Based on the enormous number of orders from more than 500,000 Picnic customers, an overview was made of the most ordered products in the Netherlands in 2020. It was investigated which groceries outside the traditional top three of semi-skimmed milk, bananas and cucumbers are relatively most popular. were hungry.
Eating out at home
The closure of the catering industry and compulsory working from home resulted in striking trends. For example, the sale of luxury meat and fish increased to an extreme degree compared to 2019. The number of beef tenderloins ordered increased by almost 700 percent. This made it one of the products that grew the fastest in popularity. Another notable climber is ribeye. Sales of this rose by 463 percent.
More exclusive fish products were also in great demand at Picnic. For example, fresh oysters sold 143 percent more on the digital counter, products for making sushi yourself plus 95 percent. ‘When it was no longer possible in the restaurant, people went out for dinner at home. Of course they wanted to bring home tasty, more upscale and special products’, explains co-founder Michiel Muller of Picnic.
Corona also caused many Dutch people to roll up their sleeves, Picnic notes. Not only did we do more work, we also did not turn our hand for cleaning. On the contrary, sales of furniture cleaner, for example, increased by more than 100 percent. This puts the product in 34th place for fastest climbers. A spray all-purpose cleaner (+82 percent) and cleaning gloves (+76 percent) also went fast. Muller: ‘When you see the orders, hygiene seems to have become even more important than it already was. The Netherlands cannot be clean enough. ‘
That was necessary, because the Dutch cooked and baked a bit, given Picnic’s order figures. More than twice as much fresh quiche dough was sold, puff pastry was up 134 percent, and savory bakery specialties were up 66 percent. Finally, the strong boost that coffee products received is also striking. For example, sales of Nespresso capsules went through the roof by +280 percent. Parallel to this, the sale of semi-skimmed long-life milk and coffee creamer took off. They climbed in the top 50 of best-selling products to 7th (from 11th) and 27th (from 38th) place respectively.
The analysis not only shows national trends, but also shows in which place which products were most popular. Where do the largest herbivores, dairy enthusiasts live and where do people mainly buy organic? The differences between the three largest cities are considerable.
Amsterdammers have once again asserted themselves as lovers of hipster food. In previous analyzes, Amsterdam already emerged as the avocado capital, this year 020 will be crowned the oat drink capital. The Oatly oat drink barista is a popular milk for the many coffees we drank at home. Furthermore, the organic fair trade bananas were popular, just like the Maza hummus natural.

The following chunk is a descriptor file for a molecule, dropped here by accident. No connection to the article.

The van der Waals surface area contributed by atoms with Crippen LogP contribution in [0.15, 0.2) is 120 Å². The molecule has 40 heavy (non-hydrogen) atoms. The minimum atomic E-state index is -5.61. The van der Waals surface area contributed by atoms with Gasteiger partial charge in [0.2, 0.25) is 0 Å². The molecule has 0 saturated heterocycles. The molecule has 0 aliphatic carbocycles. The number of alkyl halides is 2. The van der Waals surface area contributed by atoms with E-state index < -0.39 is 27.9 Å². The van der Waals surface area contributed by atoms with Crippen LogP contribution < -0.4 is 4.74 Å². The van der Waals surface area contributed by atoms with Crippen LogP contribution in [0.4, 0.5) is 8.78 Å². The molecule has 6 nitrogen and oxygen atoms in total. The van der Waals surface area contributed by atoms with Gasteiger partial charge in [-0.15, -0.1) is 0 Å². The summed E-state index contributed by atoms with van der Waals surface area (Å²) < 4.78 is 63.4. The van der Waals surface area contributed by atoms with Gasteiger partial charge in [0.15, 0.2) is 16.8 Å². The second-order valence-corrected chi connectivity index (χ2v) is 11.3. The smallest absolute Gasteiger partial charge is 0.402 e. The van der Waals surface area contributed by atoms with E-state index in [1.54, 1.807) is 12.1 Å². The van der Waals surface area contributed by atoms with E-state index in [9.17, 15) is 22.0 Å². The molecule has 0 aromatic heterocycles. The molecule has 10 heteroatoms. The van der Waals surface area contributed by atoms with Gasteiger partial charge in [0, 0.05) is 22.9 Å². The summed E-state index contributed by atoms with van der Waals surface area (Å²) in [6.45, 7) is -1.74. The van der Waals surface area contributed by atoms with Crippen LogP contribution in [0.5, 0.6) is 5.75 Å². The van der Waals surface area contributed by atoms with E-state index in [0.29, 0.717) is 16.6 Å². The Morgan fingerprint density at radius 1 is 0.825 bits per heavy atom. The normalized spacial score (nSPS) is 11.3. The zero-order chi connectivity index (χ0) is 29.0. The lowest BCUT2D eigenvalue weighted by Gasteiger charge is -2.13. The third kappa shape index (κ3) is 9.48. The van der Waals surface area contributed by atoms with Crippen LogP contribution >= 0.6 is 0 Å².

Sweet and healthy
In Rotterdam they especially like naturally sweetened products. The sugar-free Pepsi Max cola is at the top of the shopping lists, followed closely by Dutch strawberries. Sweet potatoes are also popular in the Maasstad. The biggest fans of healthy water live in The Hague. In the Hofstad, the carbonic acid-free mineral water from Bar-le-Duc is readily sold on the digital counter. Also popular is the unsalted butter from Zuivelmeester and the plum tomatoes.
(PvWK, photo above: Picnic)
Before the launch at the end of 2015, Picnic worked in silence for three years with a team of 30 specialists to deliver groceries at home without unnecessary intermediaries. The customer chooses which ride suits best and knows exactly what time the delivery will take place via the Picnic shopping radar up to the minute. The costs of this new way of distribution are so low that the delivery is free and the groceries also have the lowest price. Picnic is an initiative of Dutch entrepreneurs: internet entrepreneurs Joris Beckers and Frederik Nieuwenhuys were the owners of Fredhopper, the developer of personalization software for web shops. Serial entrepreneur Michiel Muller was previously at the cradle of the unmanned filling stations Tango and ANWB competitor Route Mobiel, and entrepreneur Bouke van der Wal owns supermarket chain Boni. Retail entrepreneur Gerard Scheij also came on board later. ‘